drug molecules that are small, nonionized, and lipid soluble will usually pass through plasma membranes by simple diffusion and more easily reach their target cells. Small water-soluble agents such as urea, alcohol, and water can enter through pores in the plasma membrane. Large molecules, ionized drugs, and water-soluble agents, however, will have more difficulty crossing plasma membranes. These agents may use other means to gain entry, such as protein carriers or active transport. Drugs may not need to enter the cell to produce their effects. Once bound to receptors, located on the plasma membrane, some drugs activate a second messenger within the cell, which produces the physiological change
what are the four types of types of drug-drug interactions? what does each of them do?
These include the following:
• Addition. The action of drugs taken together as a total.
• Synergism. The action of drugs resulting in a potentiated (more than total) effect.
• Antagonism. Drugs taken together with blocked or opposite effects.
• Displacement. When drugs are taken together, one drug may shift another drug at a nonspecific protein-binding site (e.g., plasma albumin), thereby altering the desired effect.
what factors can affect drug excretion of a drug?
• Liver or kidney impairment.
• Blood flow.
• Degree of ionization.
• Lipid solubility.
• Drug-protein complexes.
• Metabolic activity.
• Acidity or alkalinity (pH).
• Respiratory, glandular or biliary activity.
what factors can affect absorption of a drug?
• Drug formulation and dose.
• Size of the drug molecule.
• Surface area of the absorptive site.
• Digestive motility or blood flow.
• Lipid solubility.
• Degree of ionization.
• Acidity or alkalinity (pH).
• Interactions with food and other medications.
what factors affect the duration of a drug?
Drug concentration (amount of drug given).
• Dosage (how often a drug is given or scheduled).
• Route of drug administration (oral, parenteral, or topical).
• Drug-food interactions.
• Drug-supplement interactions.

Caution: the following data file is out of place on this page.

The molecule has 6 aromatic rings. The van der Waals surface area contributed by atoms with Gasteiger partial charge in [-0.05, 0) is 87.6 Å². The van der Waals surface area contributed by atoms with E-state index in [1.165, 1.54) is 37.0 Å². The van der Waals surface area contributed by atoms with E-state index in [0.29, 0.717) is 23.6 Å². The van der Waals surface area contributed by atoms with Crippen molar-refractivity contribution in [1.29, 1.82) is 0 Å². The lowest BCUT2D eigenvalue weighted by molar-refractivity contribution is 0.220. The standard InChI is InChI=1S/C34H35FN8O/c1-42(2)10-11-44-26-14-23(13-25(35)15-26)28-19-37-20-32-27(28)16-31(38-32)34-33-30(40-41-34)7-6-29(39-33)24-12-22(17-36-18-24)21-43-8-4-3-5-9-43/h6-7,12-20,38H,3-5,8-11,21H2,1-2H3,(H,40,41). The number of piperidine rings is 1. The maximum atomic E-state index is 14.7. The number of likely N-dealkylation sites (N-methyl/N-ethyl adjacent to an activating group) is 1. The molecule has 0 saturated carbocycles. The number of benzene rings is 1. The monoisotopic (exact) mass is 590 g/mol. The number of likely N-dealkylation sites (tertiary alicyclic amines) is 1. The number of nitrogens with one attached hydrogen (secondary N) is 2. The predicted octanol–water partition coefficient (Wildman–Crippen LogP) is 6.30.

• Drug-herbal interactions.
• Drug-drug interactions.
Describe the types of barriers drugs encounter from the time they are administered until they reach their target cells.
For most medications, the greatest barrier is crossing the many membranes that separate the drug from its target cells. A drug taken by mouth must cross the plasma membranes of the mucosal cells of the gastrointestinal tract and the capillary endothelial cells to enter the bloodstream. To leave the bloodstream, it must again cross capillary cells, travel through interstitial fluid, and enter target cells by passing through their plasma membranes. Depending on the mechanism of action, the drug may also need to enter cellular organelles, such as the nucleus, which are surrounded by additional membranes. While seeking their target cells and attempting to pass through the various membranes, drugs are subjected to numerous physiological substances such as stomach acids and digestive enzymes.
Why is the drug's plasma half-life important to nurses?
The plasma half-life is the time required for the concentration of the medication in the plasma to decrease to half its initial value after administration. This value is important to the nurse because the longer the half-life, the longer it takes the medication to be excreted. The medication will then produce a longer effect in the body. The half-life determines how often a medication will be administered. Renal and hepatic diseases will prolong the half-life of drugs, increasing the potential for toxicity.
Describe how the excretion process of pharmacokinetics may place patients at risk for adverse drug effects.
The process of eliminating drugs from the body most often occurs by excretion through the kidneys. Renal impairment will alter this excretion, placing the patient at risk for adverse drug effects, often drug toxicity. Gaseous forms of drugs are eliminated through respiration; patients with impaired respiratory effort or those with respiratory disease may also experience adverse drug effects. Because water-soluble forms of drugs may be eliminated through breast milk, infants of breast-feeding mothers may be at risk for adverse drug effects if the drug crosses through the milk in large enough quantities.
Explain why drugs metabolized through the first-pass effect might need to be administered by the parenteral route.
Many oral drugs are rendered inactive by hepatic metabolism as the drug first passes through that system. Alternative routes of delivery that bypass the first-pass effect (sublingual, rectal, or parenteral routes) may need to be considered for these drugs.